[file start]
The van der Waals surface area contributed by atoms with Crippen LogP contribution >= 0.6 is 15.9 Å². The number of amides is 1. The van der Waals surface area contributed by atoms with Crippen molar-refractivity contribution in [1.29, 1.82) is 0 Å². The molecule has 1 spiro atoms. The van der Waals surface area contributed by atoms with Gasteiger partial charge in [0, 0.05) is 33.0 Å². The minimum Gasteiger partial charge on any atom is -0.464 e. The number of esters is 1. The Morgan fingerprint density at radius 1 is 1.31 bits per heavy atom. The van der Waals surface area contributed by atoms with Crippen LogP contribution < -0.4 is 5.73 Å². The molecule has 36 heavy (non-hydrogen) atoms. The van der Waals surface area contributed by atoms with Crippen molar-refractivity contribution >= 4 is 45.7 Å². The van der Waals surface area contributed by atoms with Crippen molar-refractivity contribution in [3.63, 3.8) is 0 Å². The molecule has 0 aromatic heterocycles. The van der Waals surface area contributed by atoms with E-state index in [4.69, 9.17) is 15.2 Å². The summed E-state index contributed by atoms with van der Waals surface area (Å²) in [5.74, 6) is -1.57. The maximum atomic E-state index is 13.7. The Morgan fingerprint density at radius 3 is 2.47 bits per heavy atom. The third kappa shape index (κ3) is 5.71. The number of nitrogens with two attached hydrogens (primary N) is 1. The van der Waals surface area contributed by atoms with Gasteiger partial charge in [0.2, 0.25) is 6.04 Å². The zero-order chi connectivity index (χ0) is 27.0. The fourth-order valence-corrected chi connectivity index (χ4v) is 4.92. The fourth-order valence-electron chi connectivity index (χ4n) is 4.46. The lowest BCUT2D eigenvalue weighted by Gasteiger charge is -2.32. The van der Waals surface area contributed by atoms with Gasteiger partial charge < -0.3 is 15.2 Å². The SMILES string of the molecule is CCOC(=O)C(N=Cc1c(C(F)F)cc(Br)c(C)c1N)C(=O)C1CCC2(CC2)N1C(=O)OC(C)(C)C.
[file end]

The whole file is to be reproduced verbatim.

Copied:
The van der Waals surface area contributed by atoms with Crippen LogP contribution >= 0.6 is 15.9 Å². The number of amides is 1. The van der Waals surface area contributed by atoms with Crippen molar-refractivity contribution in [1.29, 1.82) is 0 Å². The molecule has 1 spiro atoms. The van der Waals surface area contributed by atoms with Gasteiger partial charge in [0, 0.05) is 33.0 Å². The minimum Gasteiger partial charge on any atom is -0.464 e. The number of esters is 1. The Morgan fingerprint density at radius 1 is 1.31 bits per heavy atom. The van der Waals surface area contributed by atoms with Crippen LogP contribution < -0.4 is 5.73 Å². The molecule has 36 heavy (non-hydrogen) atoms. The van der Waals surface area contributed by atoms with Crippen molar-refractivity contribution >= 4 is 45.7 Å². The van der Waals surface area contributed by atoms with Crippen molar-refractivity contribution in [3.63, 3.8) is 0 Å². The molecule has 0 aromatic heterocycles. The van der Waals surface area contributed by atoms with E-state index in [4.69, 9.17) is 15.2 Å². The summed E-state index contributed by atoms with van der Waals surface area (Å²) in [5.74, 6) is -1.57. The maximum atomic E-state index is 13.7. The Morgan fingerprint density at radius 3 is 2.47 bits per heavy atom. The third kappa shape index (κ3) is 5.71. The number of nitrogens with two attached hydrogens (primary N) is 1. The van der Waals surface area contributed by atoms with Gasteiger partial charge in [0.2, 0.25) is 6.04 Å². The zero-order chi connectivity index (χ0) is 27.0. The fourth-order valence-corrected chi connectivity index (χ4v) is 4.92. The fourth-order valence-electron chi connectivity index (χ4n) is 4.46. The lowest BCUT2D eigenvalue weighted by Gasteiger charge is -2.32. The van der Waals surface area contributed by atoms with Gasteiger partial charge < -0.3 is 15.2 Å². The SMILES string of the molecule is CCOC(=O)C(N=Cc1c(C(F)F)cc(Br)c(C)c1N)C(=O)C1CCC2(CC2)N1C(=O)OC(C)(C)C.